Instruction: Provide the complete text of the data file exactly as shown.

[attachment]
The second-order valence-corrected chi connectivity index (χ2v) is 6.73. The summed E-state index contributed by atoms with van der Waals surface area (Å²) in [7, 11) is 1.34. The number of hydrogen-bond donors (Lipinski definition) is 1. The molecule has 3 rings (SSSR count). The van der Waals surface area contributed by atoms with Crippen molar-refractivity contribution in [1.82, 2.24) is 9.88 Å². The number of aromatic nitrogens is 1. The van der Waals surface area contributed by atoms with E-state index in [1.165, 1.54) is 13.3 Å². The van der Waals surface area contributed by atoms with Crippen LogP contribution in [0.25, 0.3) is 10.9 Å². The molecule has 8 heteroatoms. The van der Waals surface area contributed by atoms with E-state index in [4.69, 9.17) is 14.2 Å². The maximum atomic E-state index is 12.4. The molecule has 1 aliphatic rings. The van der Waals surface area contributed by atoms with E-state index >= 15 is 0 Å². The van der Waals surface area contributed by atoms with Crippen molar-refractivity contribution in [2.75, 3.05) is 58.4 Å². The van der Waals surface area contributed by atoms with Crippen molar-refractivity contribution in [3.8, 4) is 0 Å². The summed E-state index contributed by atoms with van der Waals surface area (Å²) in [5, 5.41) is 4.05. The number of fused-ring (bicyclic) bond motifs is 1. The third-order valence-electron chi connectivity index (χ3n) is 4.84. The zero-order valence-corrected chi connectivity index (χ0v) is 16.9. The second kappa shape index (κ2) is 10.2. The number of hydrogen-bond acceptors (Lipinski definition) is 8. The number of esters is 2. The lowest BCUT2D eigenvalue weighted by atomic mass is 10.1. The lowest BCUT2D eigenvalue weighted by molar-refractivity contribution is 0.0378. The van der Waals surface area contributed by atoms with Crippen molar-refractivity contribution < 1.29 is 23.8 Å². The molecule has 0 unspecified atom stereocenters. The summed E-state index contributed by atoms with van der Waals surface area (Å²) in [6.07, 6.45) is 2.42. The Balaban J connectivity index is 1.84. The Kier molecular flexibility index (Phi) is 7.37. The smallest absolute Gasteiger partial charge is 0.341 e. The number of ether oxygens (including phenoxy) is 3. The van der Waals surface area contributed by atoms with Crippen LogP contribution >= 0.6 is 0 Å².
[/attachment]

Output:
The second-order valence-corrected chi connectivity index (χ2v) is 6.73. The summed E-state index contributed by atoms with van der Waals surface area (Å²) in [7, 11) is 1.34. The number of hydrogen-bond donors (Lipinski definition) is 1. The molecule has 3 rings (SSSR count). The van der Waals surface area contributed by atoms with Crippen molar-refractivity contribution in [1.82, 2.24) is 9.88 Å². The number of aromatic nitrogens is 1. The van der Waals surface area contributed by atoms with E-state index in [1.165, 1.54) is 13.3 Å². The van der Waals surface area contributed by atoms with Crippen LogP contribution in [0.25, 0.3) is 10.9 Å². The molecule has 8 heteroatoms. The van der Waals surface area contributed by atoms with E-state index in [4.69, 9.17) is 14.2 Å². The maximum atomic E-state index is 12.4. The molecule has 1 aliphatic rings. The van der Waals surface area contributed by atoms with E-state index >= 15 is 0 Å². The van der Waals surface area contributed by atoms with Crippen molar-refractivity contribution in [2.75, 3.05) is 58.4 Å². The van der Waals surface area contributed by atoms with Crippen molar-refractivity contribution in [3.8, 4) is 0 Å². The summed E-state index contributed by atoms with van der Waals surface area (Å²) in [5, 5.41) is 4.05. The number of fused-ring (bicyclic) bond motifs is 1. The third-order valence-electron chi connectivity index (χ3n) is 4.84. The zero-order valence-corrected chi connectivity index (χ0v) is 16.9. The second kappa shape index (κ2) is 10.2. The number of hydrogen-bond acceptors (Lipinski definition) is 8. The number of esters is 2. The lowest BCUT2D eigenvalue weighted by atomic mass is 10.1. The lowest BCUT2D eigenvalue weighted by molar-refractivity contribution is 0.0378. The van der Waals surface area contributed by atoms with Crippen molar-refractivity contribution < 1.29 is 23.8 Å². The molecule has 0 unspecified atom stereocenters. The summed E-state index contributed by atoms with van der Waals surface area (Å²) in [6.07, 6.45) is 2.42. The Balaban J connectivity index is 1.84. The Kier molecular flexibility index (Phi) is 7.37. The smallest absolute Gasteiger partial charge is 0.341 e. The number of ether oxygens (including phenoxy) is 3. The van der Waals surface area contributed by atoms with Crippen LogP contribution >= 0.6 is 0 Å².